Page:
Exited (143)

One day, I had to resolve a JIRA ticket with the following message:


(Some steps here)

Expected Result:
Every container should be up & running.

Actual Result:
A few containers are down

There was also a nice figure presenting that state:


The first time a read the JIRA ticket I did not pay much attention to the figure above. I just logged to the server to see what happened with the running applications in the docker containers.

There was nothing interesting. Apps seemed to had been working properly (without any exceptions, crashes etc.) …and suddenly they shut down…and they did that gracefully (meaning, they closed the connections and any other IOs, etc.).

It all looked like, they were asked to shut down…in fact the figure above says that right away in the STATUS column. It says “Exited (143)”…

I am not an Dev-Ops or Admin so I head to make sure that the signal code is in fact the one I suspected….

There are two very important references regarding SIGNALS in unix: Unix Signals and exit codes with special meaning.

The first one is just a list of the signals that are used in the Unix system. You can get the same list by typing

kill -l

in terminal.

These signals are numbered from 1-34 and none of these numbers much 143 code…

That is why the second page is more interesting as it tells us how to interpret these exit codes:


Fatal error signal “n”

kill -9 $PPID of script

$? returns 137 (128 + 9)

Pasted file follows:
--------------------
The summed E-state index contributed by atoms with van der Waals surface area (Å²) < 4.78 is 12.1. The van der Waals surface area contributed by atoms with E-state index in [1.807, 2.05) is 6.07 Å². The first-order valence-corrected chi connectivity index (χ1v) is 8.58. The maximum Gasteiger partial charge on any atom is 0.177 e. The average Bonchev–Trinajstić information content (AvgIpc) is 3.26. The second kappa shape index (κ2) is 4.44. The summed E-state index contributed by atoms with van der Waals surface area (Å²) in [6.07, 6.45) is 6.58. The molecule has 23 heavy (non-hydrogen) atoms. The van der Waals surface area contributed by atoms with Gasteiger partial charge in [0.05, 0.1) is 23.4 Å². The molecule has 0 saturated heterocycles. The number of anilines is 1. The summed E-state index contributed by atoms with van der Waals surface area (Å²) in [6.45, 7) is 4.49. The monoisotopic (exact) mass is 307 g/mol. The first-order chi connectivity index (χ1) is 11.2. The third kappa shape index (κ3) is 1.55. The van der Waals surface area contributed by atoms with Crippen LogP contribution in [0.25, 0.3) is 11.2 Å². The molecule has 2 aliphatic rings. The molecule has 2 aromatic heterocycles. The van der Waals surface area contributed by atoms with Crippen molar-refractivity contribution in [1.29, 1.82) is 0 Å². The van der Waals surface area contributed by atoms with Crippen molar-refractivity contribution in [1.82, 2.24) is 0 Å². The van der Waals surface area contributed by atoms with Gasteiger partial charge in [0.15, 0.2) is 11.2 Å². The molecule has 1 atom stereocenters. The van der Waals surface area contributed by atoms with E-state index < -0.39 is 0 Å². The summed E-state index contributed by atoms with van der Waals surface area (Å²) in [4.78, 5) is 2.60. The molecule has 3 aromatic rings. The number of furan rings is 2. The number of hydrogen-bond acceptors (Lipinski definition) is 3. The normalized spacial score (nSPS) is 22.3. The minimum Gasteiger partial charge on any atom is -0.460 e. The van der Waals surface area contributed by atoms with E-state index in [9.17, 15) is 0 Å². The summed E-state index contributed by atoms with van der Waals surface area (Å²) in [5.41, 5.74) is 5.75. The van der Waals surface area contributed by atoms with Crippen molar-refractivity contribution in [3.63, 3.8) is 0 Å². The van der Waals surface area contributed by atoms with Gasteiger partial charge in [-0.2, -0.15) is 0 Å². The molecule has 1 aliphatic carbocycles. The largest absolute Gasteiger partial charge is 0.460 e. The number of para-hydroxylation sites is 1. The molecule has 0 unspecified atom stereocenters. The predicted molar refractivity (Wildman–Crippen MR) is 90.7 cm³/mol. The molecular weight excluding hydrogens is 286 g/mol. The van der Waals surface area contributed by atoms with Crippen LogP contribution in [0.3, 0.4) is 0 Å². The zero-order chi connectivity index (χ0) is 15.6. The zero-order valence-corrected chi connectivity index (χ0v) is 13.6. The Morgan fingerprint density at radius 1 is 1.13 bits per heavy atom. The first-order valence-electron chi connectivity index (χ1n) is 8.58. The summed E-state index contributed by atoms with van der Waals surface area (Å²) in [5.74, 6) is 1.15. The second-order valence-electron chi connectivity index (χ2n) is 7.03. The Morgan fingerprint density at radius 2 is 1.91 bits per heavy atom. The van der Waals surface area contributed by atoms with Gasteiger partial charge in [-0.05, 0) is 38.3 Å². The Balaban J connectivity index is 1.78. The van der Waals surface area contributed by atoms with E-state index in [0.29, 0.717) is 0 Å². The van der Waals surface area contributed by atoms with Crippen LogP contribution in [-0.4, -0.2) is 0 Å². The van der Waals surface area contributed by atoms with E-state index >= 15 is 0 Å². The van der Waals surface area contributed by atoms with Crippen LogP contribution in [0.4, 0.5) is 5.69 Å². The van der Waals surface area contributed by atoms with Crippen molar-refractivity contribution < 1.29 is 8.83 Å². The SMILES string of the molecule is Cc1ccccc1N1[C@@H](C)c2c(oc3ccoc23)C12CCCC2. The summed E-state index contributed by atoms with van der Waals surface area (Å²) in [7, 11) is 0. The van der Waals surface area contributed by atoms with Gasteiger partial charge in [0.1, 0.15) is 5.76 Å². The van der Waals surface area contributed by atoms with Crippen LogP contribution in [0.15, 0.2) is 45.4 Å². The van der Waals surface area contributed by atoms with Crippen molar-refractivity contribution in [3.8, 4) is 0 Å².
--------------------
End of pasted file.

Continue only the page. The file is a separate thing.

If do the simple math: 143 – 128 = 15 we get our signal SIGTERM that killed the process.

Of course, we could google more to find out what does SIGTERM do etc…But the most important thing here is that the apps got killed with SIGTERM signal….so they were asked to shut down by somebody or some external process.

This was not enough for the reporter of the JIRA ticket.

Is there anything that we can do more? Yes, if we know when such event had happened.

Production Unix systems should have a logs that will tell us who might have logged in and what commands the user issued.

If you are dealing with RedHat (this is the server that I worked with) you will find the logs under:

less /var/log/secure-20170716

Jul 13 10:35:46 ip-x-x-x-x sshd[4494]: Accepted publickey for xx-user from xx.xxx.xx.xx port XXXXX
Jul 13 10:35:46 ip-x-x-x-x sshd[4494]: pam_unix(sshd:session): session opened for user xx-user by (uid=0)
Jul 13 10:35:46 ip-x-x-x-x sudo: xx-user : TTY=unknown ; PWD=/home/xx-user ; USER=root ; COMMAND=/usr/bin/pkill -f some_app.jar
Jul 13 10:35:46 ip-x-x-x-x sshd[4496]: Received disconnect from xx.xxx.xx.xx: 11: disconnected by user
Jul 13 10:35:46 ip-x-x-x-x sshd[4494]: pam_unix(sshd:session): session closed for user xx-user

Above log gives us a definite proof that there was a ‘xx-user’ that logged in and run command:

COMMAND=/usr/bin/pkill -f some_app.jar

And this is our SIGTERM kill signal that shut down the app.

In the end it appeared that there was a Jenkins job that logged in, killed, deployed and run new app jar (which happened to be the same app that was run with docker).

This was very bizarre because we were not aware that the Jenkins job kills the app with pkill command, which goes through the whole list of processes and tries to find a match by the name….and it kills the process… So it killed our docker app.


Java: ZipOutputStream

Today, a colleague had a problem, that was very odd. He wrote a few lines of code, that did a following things:

  • query some data source
  • write the data to zip file
  • place that zip on the ftp